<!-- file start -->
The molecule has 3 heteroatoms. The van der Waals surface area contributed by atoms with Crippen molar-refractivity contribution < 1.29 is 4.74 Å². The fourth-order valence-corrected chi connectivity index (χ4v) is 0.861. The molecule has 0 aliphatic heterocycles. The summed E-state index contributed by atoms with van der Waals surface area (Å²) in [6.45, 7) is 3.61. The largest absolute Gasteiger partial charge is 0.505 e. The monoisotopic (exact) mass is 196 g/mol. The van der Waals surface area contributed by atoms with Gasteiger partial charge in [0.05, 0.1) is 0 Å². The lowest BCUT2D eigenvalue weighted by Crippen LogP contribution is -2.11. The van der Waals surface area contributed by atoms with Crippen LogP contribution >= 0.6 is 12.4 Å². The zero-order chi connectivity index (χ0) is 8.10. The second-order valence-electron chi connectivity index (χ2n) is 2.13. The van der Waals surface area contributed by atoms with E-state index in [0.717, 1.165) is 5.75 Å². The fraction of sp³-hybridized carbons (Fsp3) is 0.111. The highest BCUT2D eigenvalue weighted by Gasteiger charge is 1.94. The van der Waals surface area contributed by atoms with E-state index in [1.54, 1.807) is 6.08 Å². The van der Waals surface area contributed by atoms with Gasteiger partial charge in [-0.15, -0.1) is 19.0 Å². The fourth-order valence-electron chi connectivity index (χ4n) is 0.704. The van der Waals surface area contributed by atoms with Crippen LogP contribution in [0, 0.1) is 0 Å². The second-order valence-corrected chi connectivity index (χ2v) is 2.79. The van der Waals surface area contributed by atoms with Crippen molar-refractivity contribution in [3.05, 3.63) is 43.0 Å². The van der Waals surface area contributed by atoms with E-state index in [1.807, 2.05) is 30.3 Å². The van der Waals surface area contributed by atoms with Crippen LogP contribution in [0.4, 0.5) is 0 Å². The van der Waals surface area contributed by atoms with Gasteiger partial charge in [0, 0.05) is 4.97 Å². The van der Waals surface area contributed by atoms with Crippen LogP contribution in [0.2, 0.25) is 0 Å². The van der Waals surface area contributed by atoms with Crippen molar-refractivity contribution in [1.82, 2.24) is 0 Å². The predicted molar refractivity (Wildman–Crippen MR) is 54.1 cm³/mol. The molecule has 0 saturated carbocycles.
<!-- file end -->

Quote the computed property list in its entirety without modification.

The molecule has 3 heteroatoms. The van der Waals surface area contributed by atoms with Crippen molar-refractivity contribution < 1.29 is 4.74 Å². The fourth-order valence-corrected chi connectivity index (χ4v) is 0.861. The molecule has 0 aliphatic heterocycles. The summed E-state index contributed by atoms with van der Waals surface area (Å²) in [6.45, 7) is 3.61. The largest absolute Gasteiger partial charge is 0.505 e. The monoisotopic (exact) mass is 196 g/mol. The van der Waals surface area contributed by atoms with Gasteiger partial charge in [0.05, 0.1) is 0 Å². The lowest BCUT2D eigenvalue weighted by Crippen LogP contribution is -2.11. The van der Waals surface area contributed by atoms with Crippen LogP contribution >= 0.6 is 12.4 Å². The zero-order chi connectivity index (χ0) is 8.10. The second-order valence-electron chi connectivity index (χ2n) is 2.13. The van der Waals surface area contributed by atoms with E-state index in [0.717, 1.165) is 5.75 Å². The fraction of sp³-hybridized carbons (Fsp3) is 0.111. The highest BCUT2D eigenvalue weighted by Gasteiger charge is 1.94. The van der Waals surface area contributed by atoms with E-state index in [1.54, 1.807) is 6.08 Å². The van der Waals surface area contributed by atoms with Gasteiger partial charge in [-0.15, -0.1) is 19.0 Å². The fourth-order valence-electron chi connectivity index (χ4n) is 0.704. The van der Waals surface area contributed by atoms with Crippen LogP contribution in [0, 0.1) is 0 Å². The second-order valence-corrected chi connectivity index (χ2v) is 2.79. The van der Waals surface area contributed by atoms with Crippen molar-refractivity contribution in [3.05, 3.63) is 43.0 Å². The van der Waals surface area contributed by atoms with E-state index in [1.807, 2.05) is 30.3 Å². The van der Waals surface area contributed by atoms with Crippen LogP contribution in [0.4, 0.5) is 0 Å². The van der Waals surface area contributed by atoms with Gasteiger partial charge in [0, 0.05) is 4.97 Å². The van der Waals surface area contributed by atoms with Crippen LogP contribution in [0.2, 0.25) is 0 Å². The van der Waals surface area contributed by atoms with Crippen molar-refractivity contribution in [1.82, 2.24) is 0 Å². The predicted molar refractivity (Wildman–Crippen MR) is 54.1 cm³/mol. The molecule has 0 saturated carbocycles.